This helps to increase contrast while still making the navigation accessible across the page.
10. Brit + Co
There’s a couple nice things about the Brit + Co sticky navigation menu.
Going beyond the design and dropdowns, I really like the auto-hide feature which saves a lot of space while reading content.
When you scroll down the menu automatically hides out of view. Then as you scroll back up it pops out to greet you once more.
The other nice thing is the search feature, it’s all controlled dynamically and it falls directly underneath the navigation.
A very simple effect yet certainly something that’ll grab your eye.
Have a look at the Coloud website and scroll a bit on the page.
You’ll notice the top navigation does appear at the top, but it looks…different.
This navigation is minified so it takes up less space and it doesn’t even sport the company logo. Seems crazy but I think I get why.
People should know what site they’re on because the logo was at the very top when the page first loaded. Nobody is gonna forget the website just because they scroll down.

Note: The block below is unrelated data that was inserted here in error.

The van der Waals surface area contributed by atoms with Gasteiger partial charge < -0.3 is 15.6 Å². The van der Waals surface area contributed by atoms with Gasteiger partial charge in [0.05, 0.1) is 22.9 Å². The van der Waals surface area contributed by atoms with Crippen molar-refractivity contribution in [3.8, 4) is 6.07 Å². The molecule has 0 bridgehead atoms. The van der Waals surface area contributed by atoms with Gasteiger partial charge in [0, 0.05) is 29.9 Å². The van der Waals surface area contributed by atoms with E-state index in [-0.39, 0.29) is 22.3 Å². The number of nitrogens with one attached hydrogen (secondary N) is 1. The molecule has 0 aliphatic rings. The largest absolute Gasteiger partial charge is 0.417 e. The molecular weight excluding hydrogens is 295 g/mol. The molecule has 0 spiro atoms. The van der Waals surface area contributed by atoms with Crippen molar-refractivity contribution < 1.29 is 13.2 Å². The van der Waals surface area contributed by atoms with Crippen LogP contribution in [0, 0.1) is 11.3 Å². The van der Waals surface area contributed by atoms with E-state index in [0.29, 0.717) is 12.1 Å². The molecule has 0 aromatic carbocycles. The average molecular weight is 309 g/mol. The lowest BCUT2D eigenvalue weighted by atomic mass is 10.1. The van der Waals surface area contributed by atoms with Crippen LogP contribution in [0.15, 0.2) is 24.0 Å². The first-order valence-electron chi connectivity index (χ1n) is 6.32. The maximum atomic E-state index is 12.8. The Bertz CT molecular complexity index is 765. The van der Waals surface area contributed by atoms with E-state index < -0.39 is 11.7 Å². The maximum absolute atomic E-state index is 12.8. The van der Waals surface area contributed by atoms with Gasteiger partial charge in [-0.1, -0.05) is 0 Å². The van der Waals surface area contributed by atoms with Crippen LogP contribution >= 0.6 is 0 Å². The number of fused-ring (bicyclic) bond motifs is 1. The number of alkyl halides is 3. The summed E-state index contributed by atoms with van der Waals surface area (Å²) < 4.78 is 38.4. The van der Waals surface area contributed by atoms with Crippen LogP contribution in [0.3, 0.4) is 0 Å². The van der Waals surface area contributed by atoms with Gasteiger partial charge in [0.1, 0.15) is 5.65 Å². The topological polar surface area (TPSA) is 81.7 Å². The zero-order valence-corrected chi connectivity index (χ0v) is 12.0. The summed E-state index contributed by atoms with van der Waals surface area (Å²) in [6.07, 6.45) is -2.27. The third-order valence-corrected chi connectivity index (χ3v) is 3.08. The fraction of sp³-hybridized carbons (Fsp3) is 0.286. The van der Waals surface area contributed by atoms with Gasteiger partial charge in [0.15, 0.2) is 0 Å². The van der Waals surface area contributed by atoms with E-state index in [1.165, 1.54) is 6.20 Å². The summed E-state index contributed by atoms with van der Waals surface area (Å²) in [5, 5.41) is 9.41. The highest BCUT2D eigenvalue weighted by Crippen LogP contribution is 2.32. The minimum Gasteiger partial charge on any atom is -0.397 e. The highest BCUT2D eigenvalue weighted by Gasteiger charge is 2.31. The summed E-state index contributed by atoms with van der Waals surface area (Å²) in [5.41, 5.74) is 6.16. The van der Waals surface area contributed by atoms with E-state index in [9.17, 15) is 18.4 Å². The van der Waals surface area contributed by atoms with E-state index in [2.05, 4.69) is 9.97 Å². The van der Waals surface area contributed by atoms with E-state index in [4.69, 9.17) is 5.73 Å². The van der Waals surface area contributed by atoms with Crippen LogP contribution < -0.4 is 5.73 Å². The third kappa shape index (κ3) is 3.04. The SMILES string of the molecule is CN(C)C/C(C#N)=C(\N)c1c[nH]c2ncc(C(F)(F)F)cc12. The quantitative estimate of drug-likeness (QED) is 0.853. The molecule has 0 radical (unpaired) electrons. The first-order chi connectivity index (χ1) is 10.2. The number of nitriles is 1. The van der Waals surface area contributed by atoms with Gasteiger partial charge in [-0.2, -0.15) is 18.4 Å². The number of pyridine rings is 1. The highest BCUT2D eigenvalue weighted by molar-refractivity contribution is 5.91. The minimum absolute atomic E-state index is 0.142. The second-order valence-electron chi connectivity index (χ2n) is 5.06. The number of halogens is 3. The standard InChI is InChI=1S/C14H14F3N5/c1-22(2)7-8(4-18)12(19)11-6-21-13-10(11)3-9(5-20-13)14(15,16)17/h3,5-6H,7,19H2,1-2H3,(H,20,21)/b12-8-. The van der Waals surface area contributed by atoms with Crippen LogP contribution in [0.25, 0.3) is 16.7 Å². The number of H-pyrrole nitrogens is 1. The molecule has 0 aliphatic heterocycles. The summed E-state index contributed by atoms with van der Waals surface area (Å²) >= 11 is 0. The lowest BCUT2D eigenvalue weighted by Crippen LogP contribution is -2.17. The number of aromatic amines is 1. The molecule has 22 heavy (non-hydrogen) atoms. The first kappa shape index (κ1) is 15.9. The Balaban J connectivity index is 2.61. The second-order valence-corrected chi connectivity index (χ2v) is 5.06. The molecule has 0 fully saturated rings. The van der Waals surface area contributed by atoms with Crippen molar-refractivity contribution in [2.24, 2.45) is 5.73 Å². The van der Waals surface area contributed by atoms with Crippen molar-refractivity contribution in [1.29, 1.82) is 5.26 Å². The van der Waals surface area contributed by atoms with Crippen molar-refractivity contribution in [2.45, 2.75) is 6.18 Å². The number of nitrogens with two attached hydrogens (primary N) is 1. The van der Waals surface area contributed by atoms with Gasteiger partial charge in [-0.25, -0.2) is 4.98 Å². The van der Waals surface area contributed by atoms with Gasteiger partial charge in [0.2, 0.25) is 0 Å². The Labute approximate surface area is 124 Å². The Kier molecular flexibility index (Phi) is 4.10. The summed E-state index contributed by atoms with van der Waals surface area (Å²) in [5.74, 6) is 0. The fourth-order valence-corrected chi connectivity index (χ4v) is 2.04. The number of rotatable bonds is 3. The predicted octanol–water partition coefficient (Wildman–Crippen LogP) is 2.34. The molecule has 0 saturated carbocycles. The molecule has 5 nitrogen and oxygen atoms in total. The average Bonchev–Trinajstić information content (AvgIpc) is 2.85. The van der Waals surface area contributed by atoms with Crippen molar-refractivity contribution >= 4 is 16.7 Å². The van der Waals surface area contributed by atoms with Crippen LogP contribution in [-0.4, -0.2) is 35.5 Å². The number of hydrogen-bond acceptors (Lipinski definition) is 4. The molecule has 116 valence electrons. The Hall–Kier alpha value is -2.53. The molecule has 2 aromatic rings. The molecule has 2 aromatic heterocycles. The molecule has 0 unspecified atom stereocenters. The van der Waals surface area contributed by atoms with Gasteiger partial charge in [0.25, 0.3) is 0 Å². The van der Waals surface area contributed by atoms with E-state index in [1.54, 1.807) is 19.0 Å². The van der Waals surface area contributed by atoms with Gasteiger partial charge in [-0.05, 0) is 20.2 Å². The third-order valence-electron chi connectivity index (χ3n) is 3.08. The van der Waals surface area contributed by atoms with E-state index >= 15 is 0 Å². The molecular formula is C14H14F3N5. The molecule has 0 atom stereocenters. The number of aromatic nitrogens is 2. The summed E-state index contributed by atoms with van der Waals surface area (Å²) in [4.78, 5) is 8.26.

And the “scroll to top” link is probably more valuable than a logo anyways.
This seems like a technique that could do well on all sorts of ecommerce websites or lengthier blog posts.
Last but certainly not least is a simple example of sticky navigation in action.
Check out Prollective and have a look in the top-right corner. Four links in a vertical column.
And that’s it! No scrolling logo, no search bar, nothing else to get in the way. If you have a small website with only a few pages this can work tremendously well.
This technique saves space by avoiding the top bar and it still gives visitors direct access to all links from everywhere on the site. It’s an effect that could do very well on minimalist projects.